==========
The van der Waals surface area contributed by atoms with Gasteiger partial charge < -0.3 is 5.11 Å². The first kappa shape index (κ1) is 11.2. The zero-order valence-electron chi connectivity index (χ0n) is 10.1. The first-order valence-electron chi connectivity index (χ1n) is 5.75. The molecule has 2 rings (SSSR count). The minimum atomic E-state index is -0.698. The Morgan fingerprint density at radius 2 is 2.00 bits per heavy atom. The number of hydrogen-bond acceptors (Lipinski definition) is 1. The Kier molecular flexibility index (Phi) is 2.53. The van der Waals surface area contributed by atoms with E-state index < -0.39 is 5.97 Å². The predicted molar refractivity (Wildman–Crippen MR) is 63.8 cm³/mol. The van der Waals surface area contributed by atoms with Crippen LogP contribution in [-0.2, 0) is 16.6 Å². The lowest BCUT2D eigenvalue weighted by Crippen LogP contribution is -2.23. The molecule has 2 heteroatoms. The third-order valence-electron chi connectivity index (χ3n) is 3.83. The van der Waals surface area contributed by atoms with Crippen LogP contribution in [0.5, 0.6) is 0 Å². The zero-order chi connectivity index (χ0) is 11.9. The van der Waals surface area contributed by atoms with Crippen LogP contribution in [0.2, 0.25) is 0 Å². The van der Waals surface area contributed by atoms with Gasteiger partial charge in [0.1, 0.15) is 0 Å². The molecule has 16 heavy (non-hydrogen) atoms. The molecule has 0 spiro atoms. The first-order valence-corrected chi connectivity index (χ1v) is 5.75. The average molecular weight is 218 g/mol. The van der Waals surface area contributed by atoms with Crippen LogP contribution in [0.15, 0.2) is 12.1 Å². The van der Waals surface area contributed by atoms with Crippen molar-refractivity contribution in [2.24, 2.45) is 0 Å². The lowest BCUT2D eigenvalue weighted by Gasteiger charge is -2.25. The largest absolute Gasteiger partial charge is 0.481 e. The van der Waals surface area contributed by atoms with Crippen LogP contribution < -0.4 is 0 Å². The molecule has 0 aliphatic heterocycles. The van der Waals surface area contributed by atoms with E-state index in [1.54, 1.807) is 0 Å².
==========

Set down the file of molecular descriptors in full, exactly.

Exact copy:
The van der Waals surface area contributed by atoms with Gasteiger partial charge < -0.3 is 5.11 Å². The first kappa shape index (κ1) is 11.2. The zero-order valence-electron chi connectivity index (χ0n) is 10.1. The first-order valence-electron chi connectivity index (χ1n) is 5.75. The molecule has 2 rings (SSSR count). The minimum atomic E-state index is -0.698. The Morgan fingerprint density at radius 2 is 2.00 bits per heavy atom. The number of hydrogen-bond acceptors (Lipinski definition) is 1. The Kier molecular flexibility index (Phi) is 2.53. The van der Waals surface area contributed by atoms with E-state index < -0.39 is 5.97 Å². The predicted molar refractivity (Wildman–Crippen MR) is 63.8 cm³/mol. The van der Waals surface area contributed by atoms with Crippen LogP contribution in [-0.2, 0) is 16.6 Å². The lowest BCUT2D eigenvalue weighted by Crippen LogP contribution is -2.23. The molecule has 2 heteroatoms. The third-order valence-electron chi connectivity index (χ3n) is 3.83. The van der Waals surface area contributed by atoms with Crippen LogP contribution in [0.5, 0.6) is 0 Å². The zero-order chi connectivity index (χ0) is 11.9. The van der Waals surface area contributed by atoms with Crippen LogP contribution in [0.2, 0.25) is 0 Å². The van der Waals surface area contributed by atoms with Gasteiger partial charge in [0.1, 0.15) is 0 Å². The molecule has 16 heavy (non-hydrogen) atoms. The molecule has 0 spiro atoms. The first-order valence-corrected chi connectivity index (χ1v) is 5.75. The average molecular weight is 218 g/mol. The van der Waals surface area contributed by atoms with Crippen LogP contribution in [0.15, 0.2) is 12.1 Å². The van der Waals surface area contributed by atoms with Crippen molar-refractivity contribution in [2.24, 2.45) is 0 Å². The lowest BCUT2D eigenvalue weighted by Gasteiger charge is -2.25. The largest absolute Gasteiger partial charge is 0.481 e. The van der Waals surface area contributed by atoms with Crippen LogP contribution < -0.4 is 0 Å². The molecule has 0 aliphatic heterocycles. The van der Waals surface area contributed by atoms with E-state index in [1.54, 1.807) is 0 Å².